The success of technology-driven initiatives, however, relies on the collection of accurate data. Without it, decision-makers are unable to pinpoint gaps in quality and access, and thus unable to design effective interventions in response. As such, the report emphasizes the need to improve methods of data collection and management, said Greene.
“Data really are our building blocks, and they’re the building blocks on which we can accomplish our goals,” echoed Caglia. “We need better systems of measurements related to maternal and newborn health outcomes.”
The recommendations of Delivering Success, the culmination of the “Advancing Dialogue on Maternal Health” series’ work over the last two years, come as debate about the post-2015 development agenda heats up. What role will maternal health play in the MDG successors? How can policymakers and practitioners build on existing momentum and fill stubborn gaps in coverage?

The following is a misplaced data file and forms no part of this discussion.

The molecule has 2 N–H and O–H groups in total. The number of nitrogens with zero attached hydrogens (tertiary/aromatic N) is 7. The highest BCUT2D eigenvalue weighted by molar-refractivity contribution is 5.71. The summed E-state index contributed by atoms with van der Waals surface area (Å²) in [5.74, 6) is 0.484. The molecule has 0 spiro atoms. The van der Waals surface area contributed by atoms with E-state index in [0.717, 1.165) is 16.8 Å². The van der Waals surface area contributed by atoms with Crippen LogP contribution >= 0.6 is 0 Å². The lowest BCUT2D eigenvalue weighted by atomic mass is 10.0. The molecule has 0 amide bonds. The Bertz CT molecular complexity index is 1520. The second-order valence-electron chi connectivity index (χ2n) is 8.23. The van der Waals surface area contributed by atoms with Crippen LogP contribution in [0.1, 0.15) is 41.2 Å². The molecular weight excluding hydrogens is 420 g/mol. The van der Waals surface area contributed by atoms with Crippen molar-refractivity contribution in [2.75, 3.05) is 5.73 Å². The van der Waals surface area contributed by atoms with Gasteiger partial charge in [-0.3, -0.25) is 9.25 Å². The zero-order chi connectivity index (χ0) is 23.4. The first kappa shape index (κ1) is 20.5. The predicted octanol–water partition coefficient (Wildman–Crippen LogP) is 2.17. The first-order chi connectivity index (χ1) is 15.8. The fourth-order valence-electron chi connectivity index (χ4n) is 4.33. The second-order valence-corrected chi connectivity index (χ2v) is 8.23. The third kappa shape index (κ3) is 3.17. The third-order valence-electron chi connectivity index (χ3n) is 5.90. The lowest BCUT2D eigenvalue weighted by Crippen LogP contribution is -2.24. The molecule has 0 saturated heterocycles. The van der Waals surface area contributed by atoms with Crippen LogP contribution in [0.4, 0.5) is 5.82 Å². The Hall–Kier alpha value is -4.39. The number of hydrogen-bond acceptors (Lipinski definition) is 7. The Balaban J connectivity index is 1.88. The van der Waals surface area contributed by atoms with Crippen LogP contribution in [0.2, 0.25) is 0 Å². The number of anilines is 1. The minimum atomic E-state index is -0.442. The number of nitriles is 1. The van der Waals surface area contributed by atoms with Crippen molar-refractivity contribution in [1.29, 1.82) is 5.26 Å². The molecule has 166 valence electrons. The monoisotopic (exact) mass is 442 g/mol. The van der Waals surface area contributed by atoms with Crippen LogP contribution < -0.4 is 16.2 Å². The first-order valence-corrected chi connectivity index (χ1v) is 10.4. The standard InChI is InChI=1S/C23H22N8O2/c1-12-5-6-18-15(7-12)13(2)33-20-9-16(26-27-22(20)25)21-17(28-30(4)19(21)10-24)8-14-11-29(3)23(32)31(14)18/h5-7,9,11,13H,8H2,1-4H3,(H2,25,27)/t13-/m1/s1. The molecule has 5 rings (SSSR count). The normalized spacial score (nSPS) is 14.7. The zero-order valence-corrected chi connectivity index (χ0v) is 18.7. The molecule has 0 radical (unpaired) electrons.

According to Lal, improvement in health care quality, equality and accountability must continue to be emphasized as strategic priorities. Ensuring that health workers and policymakers are trained in the principals of respect, business ethics and non-discrimination cultivates a healthy sense of entitlement among beneficiaries, said Greene, which in turn creates greater accountability as people demand their rights.
“I feel good governance in health care can give a quantum jump in health outcomes, especially maternal health,” concluded Sudarshan.
- Jacquelyn Caglia
Maternal Health Task Force, Women and Health Initiative, Harvard School of Public Health
- Margaret Greene
Co-Author, Delivering Solutions; Director, GreeneWorks
- Geeta Lal
Sr. Technical Advisor for Strategic Partnerships, Human Resources for Health, UNFPA
- Poonam Muttreja
Executive Director, Population Foundation of India
- Dr. H. Sudarshan
Hon Secretary of Karuna Trust
- Sandeep Bathala
Senior Program Associate, Environmental Change and Security Program, Maternal Health Initiative